Series: Murderbot Diaries #2
Publisher: Tor Books
Released: May 8, 2018
It has a dark past – one in which a number of humans were killed. A past that caused it to christen itself “Murderbot”. But it has only vague memories of the massacre that spawned that title, and it wants to know more.
Teaming up with a Research Transport vessel named ART (you don’t want to know what the “A” stands for), Murderbot heads to the mining facility where it went rogue.
What it discovers will forever change the way it thinks…
I was in two minds about the first book in this series. On one hand, the main character developed too late for the story to grip me. On the other hand, by the end of the story I was left with a character that, I felt, had a huge amount of potential. Delightfully, Artificial Condition is a brilliant sequel in which that character turns out to be all I hoped that it would be – and more.
Our main character, the Murderbot, is now setting out to solve the mystery of it’s past. In doing so, it accidentally, unwillingly, and reluctantly teams up with a transport ship, and together they set out to solve the problems the Murderbot finds itself having to confront while getting to where it needs to be.
The relationship between the ship, lovingly referred to by our Murderbot as ART, and the Murderbot itself is amazing. It’s one of the loveliest, most charming, relationships I’ve read for a long time, which is saying something considering that one of the parties is a spaceship, and the other is part human, mostly machine. There are many themes at play, and there is something really deep about the way Murderbot sees itself, and the way in which it is trying to come to terms with what it is. More than most books, this book will speak in very different ways to different people, but I think almost everyone will be touched in some way by the way Murderbot views the world, and their own place in it. It’s fascinating how a character like Murderbot can exhibit humanity in a way that I’m suspecting only a not-really-human could possibly do. There is something special about a character that tries its best, albeit imperfectly, to act in the way it thinks a decent human should act, rather than feeling compelled to act a certain way because that’s what’s expected of it. And there is something touching about the raw vulnerability the Murderbot exposes itself to in doing so.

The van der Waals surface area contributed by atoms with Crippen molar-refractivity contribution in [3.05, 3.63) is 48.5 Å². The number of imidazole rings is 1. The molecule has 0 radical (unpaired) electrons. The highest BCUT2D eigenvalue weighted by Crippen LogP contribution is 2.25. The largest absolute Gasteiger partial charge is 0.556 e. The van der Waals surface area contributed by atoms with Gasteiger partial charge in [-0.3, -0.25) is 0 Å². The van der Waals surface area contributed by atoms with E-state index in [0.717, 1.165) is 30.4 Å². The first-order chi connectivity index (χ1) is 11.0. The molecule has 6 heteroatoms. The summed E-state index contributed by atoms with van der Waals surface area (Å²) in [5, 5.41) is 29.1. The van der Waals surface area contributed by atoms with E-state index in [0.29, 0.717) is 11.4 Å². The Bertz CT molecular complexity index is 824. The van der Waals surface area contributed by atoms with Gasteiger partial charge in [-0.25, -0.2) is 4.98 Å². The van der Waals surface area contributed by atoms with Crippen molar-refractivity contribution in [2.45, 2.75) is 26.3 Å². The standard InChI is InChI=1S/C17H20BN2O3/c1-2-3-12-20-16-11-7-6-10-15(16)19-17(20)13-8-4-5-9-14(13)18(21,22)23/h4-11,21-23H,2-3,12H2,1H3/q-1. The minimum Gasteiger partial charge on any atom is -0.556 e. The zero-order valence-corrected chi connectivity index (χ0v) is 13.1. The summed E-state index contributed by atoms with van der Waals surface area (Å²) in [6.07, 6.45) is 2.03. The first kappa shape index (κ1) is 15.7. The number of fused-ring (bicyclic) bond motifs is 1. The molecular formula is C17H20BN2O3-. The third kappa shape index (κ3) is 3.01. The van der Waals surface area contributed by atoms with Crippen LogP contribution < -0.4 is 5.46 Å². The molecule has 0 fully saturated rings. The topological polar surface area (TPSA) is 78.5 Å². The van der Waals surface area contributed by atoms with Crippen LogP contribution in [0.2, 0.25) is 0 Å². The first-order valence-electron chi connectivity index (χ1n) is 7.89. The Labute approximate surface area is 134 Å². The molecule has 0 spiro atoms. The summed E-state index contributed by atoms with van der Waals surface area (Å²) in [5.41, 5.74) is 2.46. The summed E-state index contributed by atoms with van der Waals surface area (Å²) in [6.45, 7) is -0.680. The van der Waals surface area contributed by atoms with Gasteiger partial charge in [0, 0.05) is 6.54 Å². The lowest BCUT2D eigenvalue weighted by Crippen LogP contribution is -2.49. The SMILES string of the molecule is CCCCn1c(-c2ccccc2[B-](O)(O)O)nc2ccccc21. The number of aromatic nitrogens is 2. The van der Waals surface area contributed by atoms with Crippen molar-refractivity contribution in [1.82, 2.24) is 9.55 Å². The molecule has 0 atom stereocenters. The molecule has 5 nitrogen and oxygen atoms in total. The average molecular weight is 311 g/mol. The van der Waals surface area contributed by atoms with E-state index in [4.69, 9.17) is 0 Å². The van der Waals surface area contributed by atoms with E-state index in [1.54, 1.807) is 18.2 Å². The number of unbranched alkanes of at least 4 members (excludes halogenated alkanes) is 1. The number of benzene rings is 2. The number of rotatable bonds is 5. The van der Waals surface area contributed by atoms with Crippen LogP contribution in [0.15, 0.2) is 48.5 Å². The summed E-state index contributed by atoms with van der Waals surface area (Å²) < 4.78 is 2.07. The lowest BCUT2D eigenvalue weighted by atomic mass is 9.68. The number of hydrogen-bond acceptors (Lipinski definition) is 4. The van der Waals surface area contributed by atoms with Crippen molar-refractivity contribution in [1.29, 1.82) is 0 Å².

Artificial Condition is a quick, wonderful, heart-warming, funny, never-boring little story. I feel like I’m late to the Murderbot party, and am tempted to blame everyone around me for not inviting me sooner. I’m looking forward to continuing to read the series, but if it keeps on being this good it deserves much more hype than I’ve seen it getting.